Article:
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Malin Moench: Mitt Romney’s critics have the ‘Deep State’ backwards

It was the Trump administration that brought the Deep State to power.

(Leah Hogsten | The Salt Lake Tribune) Members of Move-On staged a rally outside the Wallace F. Bennett Federal Building to encourage Sen. Mitt Romney to vote to impeach former President Donald Trump, Feb. 12, 2021.

Misinformation and misconceptions seem to be the driving force behind just about everything the Utah Republican Party does these past few years, and the move to censure Sen. Mitt Romney is no exception. 

Romney is assailed for recognizing that the “stolen election” is an evidence-free lie that motivated Donald Trump’s supporters to resort to violence to undo the constitutional process that elected the new Administration. Republican Senate leader Mitch McConnell also recognized the big lie for what it was, he just didn’t have enough backbone to act in accordance with what he knew, the way that Romney did.

The censure motion circulating within the party smears Romney as an “Agent of the Deep State.” Thanks to Steve Bannon, the Republican Party borrowed the concept that America is run by a Deep State, and got it completely backwards. 

Originally, the Deep State concept did not refer to skilled bureaucrats like safety inspectors for working for the FAA or epidemiologists working for the Center for Disease Control persisting with the work they were hired to do despite the attempts of politicians to interfere.

The notion that America is run by a state within a state — one that operates free from political accountability — came from an article that ex-CIA agent Philip Giraldi published in The American Conservative magazine in 2015 entitled “Deep State America.” His thesis was that there is an elite corps of generals, bankers and corporate titans who walk continually through the revolving door between their firms and the top positions of the federal government, who make the nation’s policy decisions in their own, rather than the nation’s interests. He provided convincing evidence that this Deep State exists.

Properly understood, the Trump Administration produced the Deepest State America has ever had. Trump’s first presidential campaign was financed almost entirely by the billionaire Mercer family. As their reward, Trump let the Mercers pick almost all of the top personnel in his Administration.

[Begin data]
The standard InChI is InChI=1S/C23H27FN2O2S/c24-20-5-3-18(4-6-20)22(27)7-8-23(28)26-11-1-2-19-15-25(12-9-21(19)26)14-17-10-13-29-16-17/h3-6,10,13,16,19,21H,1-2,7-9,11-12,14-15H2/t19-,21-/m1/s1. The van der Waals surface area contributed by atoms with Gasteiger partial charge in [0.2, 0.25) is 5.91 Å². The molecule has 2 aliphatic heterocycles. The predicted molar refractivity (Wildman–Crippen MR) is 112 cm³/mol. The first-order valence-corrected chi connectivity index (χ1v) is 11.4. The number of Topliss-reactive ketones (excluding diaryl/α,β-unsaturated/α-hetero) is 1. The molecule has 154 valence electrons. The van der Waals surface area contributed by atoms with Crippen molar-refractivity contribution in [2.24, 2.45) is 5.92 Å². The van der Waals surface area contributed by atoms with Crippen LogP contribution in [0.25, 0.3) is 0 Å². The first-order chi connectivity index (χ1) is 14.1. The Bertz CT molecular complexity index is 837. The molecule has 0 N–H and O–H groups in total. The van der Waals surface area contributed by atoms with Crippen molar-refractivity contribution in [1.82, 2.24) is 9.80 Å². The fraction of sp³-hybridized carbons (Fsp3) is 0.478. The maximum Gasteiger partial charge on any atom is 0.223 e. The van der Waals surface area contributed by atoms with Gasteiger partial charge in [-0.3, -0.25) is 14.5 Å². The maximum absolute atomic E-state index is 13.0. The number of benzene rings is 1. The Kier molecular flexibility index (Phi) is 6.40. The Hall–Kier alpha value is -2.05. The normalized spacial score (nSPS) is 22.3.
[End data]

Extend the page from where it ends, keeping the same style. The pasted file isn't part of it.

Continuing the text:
His five main economic and domestic policy posts went to Goldman Sachs executives (Stephen Bannon, Steve Mnuchin, Gary Cohn, James Donovan and Dina Powell). Also, at the direction of the Mercers, he turned control of the EPA, the Interior Department and the Bureau of Land Management over to top fossil fuel executives.

In other words, despite his populist rhetoric, Trump put the Deep State in charge of everything that mattered, and he did it openly. The result was government of the people by the billionaires, for the billionaires.  A case in point was the 2017 tax cut, 83% of which went to the top 1% of earners, including wider loopholes for hedge fund owners, those passing multi-million dollar estates to their children, and corporations shipping their profits overseas.

Romney, co-founder of Bain Capital, governor of Massachusetts and ex-presidential candidate, entered the Senate having much in common with the Deep State. At this pivotal moment, however, he has chosen principle over political expediency and self-interest, unlike 43 other Republican senators. 

By opposing Trump’s attempts to use violence to subvert our democracy, he has chosen to stand with the public and against the Deep State. For that, apparently, Utah’s Republican Party will never forgive him.

Malin Moench

Malin Moench, Holladay, has degrees in law and economics. He spent 37 years in economic regulation at the federal level. In retirement, he volunteers for a number of Utah environmental organizations.

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